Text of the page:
#define array[]

This is a discussion on #define array[] within the C Programming forums, part of the General Programming Boards category; Hello. I have a problem. I want to define a constant array. Code: #include <stdio.h> #include <stdlib.h> #define array[] {'a', ...

  1. #1
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    #define array[]

    Hello. I have a problem. I want to define a constant array.

    Code:
    #include <stdio.h>
    #include <stdlib.h>
    
    #define array[] {'a', 'b', 'c'}
    
    
    int main()
    {
      system("clear");
    
      printf("\n\n%c\n\n", array[0]);
    
      return 0;
    }
    when I try to compile with gcc I get that error

    p.c:4:13: warning: missing whitespace after the macro name
    p.c: In function 'main':
    p.c:11: error: syntax error before '[' token


    Any one who knows how to define a constant array? Pleace help? Thank you.

  2. #2
    Epy
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    does const not work?

  3. #3
    The larch
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    This expands to

    Code:
    printf("\n\n%c\n\n", [] {'a', 'b', 'c'}[0]);
    What did you expect?
    I might be wrong.

    Thank you, anon. You sure know how to recognize different types of trees from quite a long way away.
    Quoted more than 1000 times (I hope).

  4. #4
    ATH0 quzah's Avatar
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    Quote Originally Posted by anon View Post
    This expands to
    No, it would only expand to that if there was a space after the word array. As-is, it just fails to compile.


    Quzah.
    Hope is the first step on the road to disappointment.

  5. #5
    The larch
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    Interestingly with GCC it only deserves a warning, with Comeau Online it is an error in C99 mode and a warning in C90 mode.
    I might be wrong.

    Thank you, anon. You sure know how to recognize different types of trees from quite a long way away.
    Quoted more than 1000 times (I hope).

  6. #6
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    Quote Originally Posted by cs05pp2 View Post
    Any one who knows how to define a constant array? Pleace help? Thank you.
    Code:
    const char array[] = "abc";
    "I am probably the laziest programmer on the planet, a fact with which anyone who has ever seen my code will agree." - esbo, 11/15/2008

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  7. #7
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    If I use that code is working and compile:

    Code:
    int main()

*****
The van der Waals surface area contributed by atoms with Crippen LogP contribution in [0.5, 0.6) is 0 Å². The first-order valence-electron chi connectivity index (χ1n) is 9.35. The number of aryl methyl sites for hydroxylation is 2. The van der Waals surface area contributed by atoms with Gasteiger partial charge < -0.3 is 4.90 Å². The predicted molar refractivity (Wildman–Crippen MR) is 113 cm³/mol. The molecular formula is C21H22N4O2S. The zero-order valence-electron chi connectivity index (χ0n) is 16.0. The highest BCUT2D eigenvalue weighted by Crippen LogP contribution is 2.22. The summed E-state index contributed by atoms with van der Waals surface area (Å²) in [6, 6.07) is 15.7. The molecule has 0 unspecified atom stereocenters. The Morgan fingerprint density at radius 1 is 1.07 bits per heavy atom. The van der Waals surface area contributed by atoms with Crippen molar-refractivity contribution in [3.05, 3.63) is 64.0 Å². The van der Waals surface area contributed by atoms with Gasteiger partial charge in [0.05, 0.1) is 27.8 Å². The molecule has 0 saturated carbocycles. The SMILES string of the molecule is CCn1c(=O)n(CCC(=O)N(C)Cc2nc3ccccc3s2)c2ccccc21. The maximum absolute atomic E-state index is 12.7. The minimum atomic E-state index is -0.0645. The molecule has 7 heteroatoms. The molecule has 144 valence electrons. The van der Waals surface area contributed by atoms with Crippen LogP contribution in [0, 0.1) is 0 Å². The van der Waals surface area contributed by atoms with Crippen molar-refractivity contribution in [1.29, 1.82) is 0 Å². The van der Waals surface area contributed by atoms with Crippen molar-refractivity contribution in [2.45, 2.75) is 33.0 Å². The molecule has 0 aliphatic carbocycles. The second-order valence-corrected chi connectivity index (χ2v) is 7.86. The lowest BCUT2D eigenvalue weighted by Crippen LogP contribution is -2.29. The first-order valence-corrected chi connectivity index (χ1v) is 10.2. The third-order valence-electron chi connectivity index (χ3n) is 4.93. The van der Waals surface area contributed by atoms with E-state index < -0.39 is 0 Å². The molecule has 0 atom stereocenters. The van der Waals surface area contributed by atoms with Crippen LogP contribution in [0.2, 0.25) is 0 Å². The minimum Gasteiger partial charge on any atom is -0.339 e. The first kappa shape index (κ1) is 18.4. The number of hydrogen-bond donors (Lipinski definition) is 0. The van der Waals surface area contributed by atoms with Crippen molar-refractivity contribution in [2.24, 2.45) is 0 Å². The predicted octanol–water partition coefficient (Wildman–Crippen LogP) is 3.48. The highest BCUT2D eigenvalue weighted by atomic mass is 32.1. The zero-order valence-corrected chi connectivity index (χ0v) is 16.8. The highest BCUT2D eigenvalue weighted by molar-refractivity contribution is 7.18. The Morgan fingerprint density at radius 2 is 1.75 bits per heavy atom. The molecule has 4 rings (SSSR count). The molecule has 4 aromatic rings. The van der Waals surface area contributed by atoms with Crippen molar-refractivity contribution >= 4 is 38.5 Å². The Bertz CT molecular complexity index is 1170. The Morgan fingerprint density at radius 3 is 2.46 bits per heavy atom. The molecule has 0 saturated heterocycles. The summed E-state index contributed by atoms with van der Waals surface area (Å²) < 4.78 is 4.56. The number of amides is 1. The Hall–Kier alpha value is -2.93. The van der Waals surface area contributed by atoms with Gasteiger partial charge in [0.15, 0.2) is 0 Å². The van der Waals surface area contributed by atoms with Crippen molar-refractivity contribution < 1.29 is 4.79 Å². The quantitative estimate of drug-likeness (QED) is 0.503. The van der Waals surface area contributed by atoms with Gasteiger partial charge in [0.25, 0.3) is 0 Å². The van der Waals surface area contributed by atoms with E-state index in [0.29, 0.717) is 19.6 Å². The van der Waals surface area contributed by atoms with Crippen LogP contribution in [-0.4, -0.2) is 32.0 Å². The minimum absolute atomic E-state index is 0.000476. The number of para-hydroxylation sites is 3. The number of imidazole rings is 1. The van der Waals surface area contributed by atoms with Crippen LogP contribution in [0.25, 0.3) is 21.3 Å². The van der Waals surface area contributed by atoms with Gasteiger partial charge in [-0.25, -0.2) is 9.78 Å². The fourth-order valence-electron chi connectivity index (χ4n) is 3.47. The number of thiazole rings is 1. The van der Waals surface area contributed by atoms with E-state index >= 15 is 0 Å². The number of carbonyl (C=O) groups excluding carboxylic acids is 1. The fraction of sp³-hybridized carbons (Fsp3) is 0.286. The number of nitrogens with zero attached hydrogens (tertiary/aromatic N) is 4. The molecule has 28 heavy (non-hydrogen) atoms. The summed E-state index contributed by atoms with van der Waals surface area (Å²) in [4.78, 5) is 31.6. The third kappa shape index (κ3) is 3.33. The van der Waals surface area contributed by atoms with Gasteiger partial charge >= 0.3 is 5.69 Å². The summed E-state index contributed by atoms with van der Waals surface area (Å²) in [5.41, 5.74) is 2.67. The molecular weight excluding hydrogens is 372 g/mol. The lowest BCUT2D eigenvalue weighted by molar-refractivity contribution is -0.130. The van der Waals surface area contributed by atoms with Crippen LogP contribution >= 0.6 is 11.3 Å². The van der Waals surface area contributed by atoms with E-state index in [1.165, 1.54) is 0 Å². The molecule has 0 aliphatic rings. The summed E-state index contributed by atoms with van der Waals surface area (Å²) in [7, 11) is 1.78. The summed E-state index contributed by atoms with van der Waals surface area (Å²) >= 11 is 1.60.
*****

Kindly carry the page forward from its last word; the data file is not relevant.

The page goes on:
{
    int array[] = {1,2,3,4,5};
    
    printf("%d", array[0]);
    
    return 0;
    }
    but if I try to define it as constant I get an error from the gcc compiler.

    Code:
    #define array[] {1,2,3,4,5};
    int main()
    {
    
    
    printf("%d", array[0]);
    
    return 0;
    How can I define a constant array ? Thank you

  8. #8
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    An array requires a physical location in memory. It cannot be implemented as a simple macro. cpjust's code is the correct way to do this.
    It is too clear and so it is hard to see.
    A dunce once searched for fire with a lighted lantern.
    Had he known what fire was,
    He could have cooked his rice much sooner.

  9. #9
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    If I define

    Code:
    #define array "abcdef"
    
    int main()
    {
    printf("%c", array[0]);
    
    return 0;
    }
    It will work, and the string is an array of characters. So I still believe that I can define a constant array. But I don't know how.

  10. #10
    C++ Witch laserlight's Avatar
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    Quote Originally Posted by cs05pp2
    It will work, and the string is an array of characters. So I still believe that I can define a constant array. But I don't know how.
    Right, but then "abcdef"[0] is valid syntax. Suppose that you did not define a macro. How would you do what you are trying to do? If you cannot do it, then you cannot do it by defining a macro, since preprocessing would result in textual substitution.
    Quote Originally Posted by Bjarne Stroustrup (2000-10-14)
    I get maybe two dozen requests for help with some sort of programming or design problem every day. Most have more sense than to send me hundreds of lines of code. If they do, I ask them to find the smallest example that exhibits the problem and send me that. Mostly, they then find the error themselves. "Finding the smallest program that demonstrates the error" is a powerful debugging tool.
    Look up a C++ Reference and learn How To Ask Questions The Smart Way

  11. #11
    Chi! whiteflags's Avatar
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    #define array "abcdef"

    it only works because "abcdef" is a string literal. There are no other "literal" arrays in C, they should have a proper identifier. If you think that #define makes an identifier out of some phrase, then please review what your text says about the prepocessor: you are wrong.

  12. #12
    cas
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    It can be done in C99 (look up compound literals); but I can't see much of a reason to do so when you can just use const, which is portable to non-C99 compilers.

    The real question is, why are you hell-bent on avoiding the creation of an array and tagging it with const?

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